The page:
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Unconditional love, not unconditional surrender

 

We are a nation fond of building stone monuments to the past, and the past we are most quick to memorialize is our history of war. An index of major U.S. monuments reads like a catalogue of conquest. Our most iconic memorial of stone is Arlington National Cemetery. Hundreds of thousands have been buried there, and in a few short decades, it will reach capacity.

It is right to honor the men and women buried in those places, but we do them a disservice if we do not remember them in such a way as to stop filling the ground with the fallen dead of war. Or, at the very least, to reduce those numbers; to learn from the cycle of history, and work furiously to end our dependence upon warfare.

Let us fervently honor those who unselfishly gave their lives, but let us vigorously refuse to glorify the violence that took those lives. After all, “war,” as the often-maligned William T. Sherman said, “is hell. It is folly, madness, a crime against civilization. And even its success is over dead and mangled bodies with anguish and lamentation.”

For me to say “war is not the answer” is to do more than quote a Marvin Gaye song. It is to confess faith in Christ as the way to peace and reject the false promises of war. War promises us that when the last battle is fought, the last bomb is dropped, the last enemy is slain, and the last soldier is put to rest in sacred soil, then we will have a world at peace. Yet, war is waged without end, and our cemeteries continue to fill.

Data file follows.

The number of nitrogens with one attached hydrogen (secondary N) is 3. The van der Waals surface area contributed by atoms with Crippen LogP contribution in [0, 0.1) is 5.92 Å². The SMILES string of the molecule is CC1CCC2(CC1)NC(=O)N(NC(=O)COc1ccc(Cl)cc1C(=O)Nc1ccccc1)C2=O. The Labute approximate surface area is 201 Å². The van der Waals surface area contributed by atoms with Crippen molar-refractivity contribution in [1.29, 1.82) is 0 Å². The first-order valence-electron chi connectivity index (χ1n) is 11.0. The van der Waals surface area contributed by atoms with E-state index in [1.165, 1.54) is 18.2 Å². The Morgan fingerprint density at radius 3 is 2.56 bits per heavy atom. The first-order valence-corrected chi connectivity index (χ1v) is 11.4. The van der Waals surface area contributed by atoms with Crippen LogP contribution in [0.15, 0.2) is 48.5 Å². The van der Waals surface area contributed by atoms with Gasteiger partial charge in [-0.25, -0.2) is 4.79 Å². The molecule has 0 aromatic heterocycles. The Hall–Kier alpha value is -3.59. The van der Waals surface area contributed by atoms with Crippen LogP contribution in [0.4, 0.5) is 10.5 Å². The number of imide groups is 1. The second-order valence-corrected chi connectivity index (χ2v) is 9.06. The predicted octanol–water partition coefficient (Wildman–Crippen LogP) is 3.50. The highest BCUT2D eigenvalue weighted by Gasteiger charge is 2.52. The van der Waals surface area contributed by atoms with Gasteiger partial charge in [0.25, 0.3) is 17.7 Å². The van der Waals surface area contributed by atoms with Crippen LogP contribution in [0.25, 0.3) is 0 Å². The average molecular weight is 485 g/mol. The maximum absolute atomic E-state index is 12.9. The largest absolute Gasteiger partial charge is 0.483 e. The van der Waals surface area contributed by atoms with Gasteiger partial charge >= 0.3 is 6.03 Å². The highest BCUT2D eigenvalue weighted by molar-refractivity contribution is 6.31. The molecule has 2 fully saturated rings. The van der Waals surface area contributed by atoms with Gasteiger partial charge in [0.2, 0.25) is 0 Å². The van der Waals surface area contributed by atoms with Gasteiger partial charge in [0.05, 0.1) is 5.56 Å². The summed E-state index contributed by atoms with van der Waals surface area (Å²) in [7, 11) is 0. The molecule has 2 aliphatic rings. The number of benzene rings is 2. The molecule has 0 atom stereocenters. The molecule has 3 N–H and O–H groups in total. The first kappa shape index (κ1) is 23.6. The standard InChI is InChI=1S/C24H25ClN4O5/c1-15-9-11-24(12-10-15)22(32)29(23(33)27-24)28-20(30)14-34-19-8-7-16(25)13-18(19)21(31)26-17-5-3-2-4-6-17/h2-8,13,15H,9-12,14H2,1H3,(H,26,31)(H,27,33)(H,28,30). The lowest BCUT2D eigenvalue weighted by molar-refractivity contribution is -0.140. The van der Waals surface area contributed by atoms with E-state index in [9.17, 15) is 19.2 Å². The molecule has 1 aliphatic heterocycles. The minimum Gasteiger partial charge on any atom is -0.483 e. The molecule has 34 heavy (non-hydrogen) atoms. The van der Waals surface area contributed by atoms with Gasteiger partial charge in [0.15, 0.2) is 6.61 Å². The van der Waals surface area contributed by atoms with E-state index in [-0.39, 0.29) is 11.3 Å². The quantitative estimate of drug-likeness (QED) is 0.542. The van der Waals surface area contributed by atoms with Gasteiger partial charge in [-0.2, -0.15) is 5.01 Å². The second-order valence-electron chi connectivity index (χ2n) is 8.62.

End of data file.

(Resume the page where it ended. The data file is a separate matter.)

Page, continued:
The world we want, a world where swords are beaten into plowshares, where mercy and justice flow down like the waters, where every tear will be wiped away from our eyes, and where there will be “no more death or sorrow or crying or pain” is the world constructed by the unconditional love of God, not the unconditional surrender of our enemies.

So let us gather at our cemeteries and memorials of stone, around the tombs of the known and unknown who gave their lives. And as people of faith, let us also gather around another stone; the stone rolled away by the power and love of Christ, the only love that will bring peace to the world.

Ronnie McBrayer is a syndicated columnist, speaker, and author of multiple books. You can read more and receive regular e-columns in your inbox at www.ronniemcbrayer.me.

 
 
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